‘Last resort option’: Local school districts exhaust resources to keep kids in class
SPOKANE, Wash. — Staffing shortages and COVID surges are testing local schools districts’ abilities to keep kids in class. Going to online learning is the last resort, but something they’re preparing for.
Schools are used to unexpected changes and dealing with COVID’s curveballs for the past few years. At Central Valley, they’ve improved their ability to take things day by day. They’re tracking staff attendance daily to make sure they have enough teachers to cover classes. They’re also addressing issues at the classroom level instead of district-wide.
“If we had something that just impacted one classroom, that’s what we’d look at first,” said Brian Asmus, the Director of School Safety and Security at Central Valley School District.
They would close a classroom or school by themselves before thinking about the whole district.
“We are making every effort that we can to prevent any type of virtual learning to happen,” Asmus added.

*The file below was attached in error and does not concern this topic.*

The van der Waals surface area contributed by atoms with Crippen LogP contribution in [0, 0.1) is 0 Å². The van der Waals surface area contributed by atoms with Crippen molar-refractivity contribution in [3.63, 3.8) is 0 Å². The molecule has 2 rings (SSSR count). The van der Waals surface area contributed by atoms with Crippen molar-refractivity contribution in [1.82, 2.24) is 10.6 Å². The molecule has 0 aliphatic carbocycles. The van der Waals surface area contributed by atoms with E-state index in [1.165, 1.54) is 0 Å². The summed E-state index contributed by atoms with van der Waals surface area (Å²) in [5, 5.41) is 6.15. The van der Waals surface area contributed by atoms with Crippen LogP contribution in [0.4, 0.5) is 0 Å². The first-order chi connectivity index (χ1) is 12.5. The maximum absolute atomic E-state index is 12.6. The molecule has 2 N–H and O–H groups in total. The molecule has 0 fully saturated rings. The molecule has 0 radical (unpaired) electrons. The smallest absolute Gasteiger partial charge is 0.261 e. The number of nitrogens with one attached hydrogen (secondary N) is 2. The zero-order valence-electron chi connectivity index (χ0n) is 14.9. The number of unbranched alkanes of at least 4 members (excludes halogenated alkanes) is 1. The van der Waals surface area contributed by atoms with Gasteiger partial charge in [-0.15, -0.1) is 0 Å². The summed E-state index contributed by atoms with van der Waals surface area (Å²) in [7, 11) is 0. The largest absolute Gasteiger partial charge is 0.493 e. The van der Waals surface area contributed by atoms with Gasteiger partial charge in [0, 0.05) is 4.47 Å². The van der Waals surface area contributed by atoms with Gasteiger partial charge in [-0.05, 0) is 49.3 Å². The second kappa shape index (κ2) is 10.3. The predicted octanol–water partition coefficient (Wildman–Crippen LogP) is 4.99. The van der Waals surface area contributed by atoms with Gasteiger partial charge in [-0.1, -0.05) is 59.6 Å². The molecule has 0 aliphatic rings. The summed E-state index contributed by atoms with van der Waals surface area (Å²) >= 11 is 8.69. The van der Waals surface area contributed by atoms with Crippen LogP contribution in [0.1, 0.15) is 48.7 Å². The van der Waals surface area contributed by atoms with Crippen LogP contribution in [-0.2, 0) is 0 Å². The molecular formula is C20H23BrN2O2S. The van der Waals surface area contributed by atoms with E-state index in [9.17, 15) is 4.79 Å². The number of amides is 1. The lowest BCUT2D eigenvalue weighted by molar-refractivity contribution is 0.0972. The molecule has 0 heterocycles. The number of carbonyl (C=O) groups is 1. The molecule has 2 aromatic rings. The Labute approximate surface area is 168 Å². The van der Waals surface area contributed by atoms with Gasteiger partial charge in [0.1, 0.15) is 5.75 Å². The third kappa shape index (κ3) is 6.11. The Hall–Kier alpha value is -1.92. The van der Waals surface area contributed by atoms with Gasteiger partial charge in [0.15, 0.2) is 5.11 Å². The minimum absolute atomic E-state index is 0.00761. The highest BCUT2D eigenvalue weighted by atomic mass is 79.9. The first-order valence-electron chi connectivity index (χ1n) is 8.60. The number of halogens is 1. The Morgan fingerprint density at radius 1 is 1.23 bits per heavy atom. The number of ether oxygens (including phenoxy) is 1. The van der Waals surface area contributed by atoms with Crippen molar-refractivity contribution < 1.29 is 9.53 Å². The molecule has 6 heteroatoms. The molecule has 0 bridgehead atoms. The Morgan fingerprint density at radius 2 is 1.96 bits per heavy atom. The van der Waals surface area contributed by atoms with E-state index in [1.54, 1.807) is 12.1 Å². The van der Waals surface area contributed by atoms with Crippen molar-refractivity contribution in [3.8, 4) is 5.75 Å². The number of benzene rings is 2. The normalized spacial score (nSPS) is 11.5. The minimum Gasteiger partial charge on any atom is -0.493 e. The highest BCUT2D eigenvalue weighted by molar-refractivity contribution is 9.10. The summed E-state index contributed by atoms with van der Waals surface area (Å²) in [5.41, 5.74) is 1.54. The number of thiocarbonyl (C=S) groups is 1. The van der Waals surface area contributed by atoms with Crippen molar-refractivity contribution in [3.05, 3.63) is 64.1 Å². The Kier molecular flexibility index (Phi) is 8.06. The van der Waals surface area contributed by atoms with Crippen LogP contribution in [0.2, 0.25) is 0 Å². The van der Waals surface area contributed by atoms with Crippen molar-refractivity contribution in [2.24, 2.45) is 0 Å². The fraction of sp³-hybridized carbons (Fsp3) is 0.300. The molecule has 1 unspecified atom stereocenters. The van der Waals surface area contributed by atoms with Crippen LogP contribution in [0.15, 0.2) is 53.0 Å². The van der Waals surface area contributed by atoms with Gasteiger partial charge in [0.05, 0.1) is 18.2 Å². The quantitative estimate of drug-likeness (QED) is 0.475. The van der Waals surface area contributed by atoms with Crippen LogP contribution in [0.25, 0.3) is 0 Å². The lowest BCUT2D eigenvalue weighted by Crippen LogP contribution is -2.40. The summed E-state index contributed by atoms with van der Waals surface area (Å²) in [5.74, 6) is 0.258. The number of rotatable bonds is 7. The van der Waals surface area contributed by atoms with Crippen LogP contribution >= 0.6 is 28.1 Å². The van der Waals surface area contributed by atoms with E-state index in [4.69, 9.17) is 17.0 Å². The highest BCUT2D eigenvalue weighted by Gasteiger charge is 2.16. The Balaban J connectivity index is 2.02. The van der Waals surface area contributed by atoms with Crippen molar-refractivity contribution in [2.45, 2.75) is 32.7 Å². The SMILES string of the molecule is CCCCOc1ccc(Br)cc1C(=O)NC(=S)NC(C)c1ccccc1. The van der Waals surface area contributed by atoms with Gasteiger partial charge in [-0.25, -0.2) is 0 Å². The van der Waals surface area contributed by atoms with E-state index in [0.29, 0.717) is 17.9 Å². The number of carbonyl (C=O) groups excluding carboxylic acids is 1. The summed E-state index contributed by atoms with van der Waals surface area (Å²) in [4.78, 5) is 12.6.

Districts want to prevent online learning, but they’re being proactive.
“This is just a last resort option, but you’ve got to be prepared. You’d be irresponsible if you weren’t talking about it, communicating it, planning for it and preparing for it,” said Randy Russell, the Superintendent for Freeman School District.
Freeman School District wants families to know they have remote tools ready and on hand. They’re in the planning stages if they’d have to go remote again. The issue isn’t only with having enough teachers, but severe staffing shortages overall aren’t helping when people call out sick.
“If you can’t transport the kids here or if you can’t feed all the kids, then you’re going to have to make some changes within your system.”
Both districts said the CDC’s shortened five-day quarantine will also help them keep kids in school.
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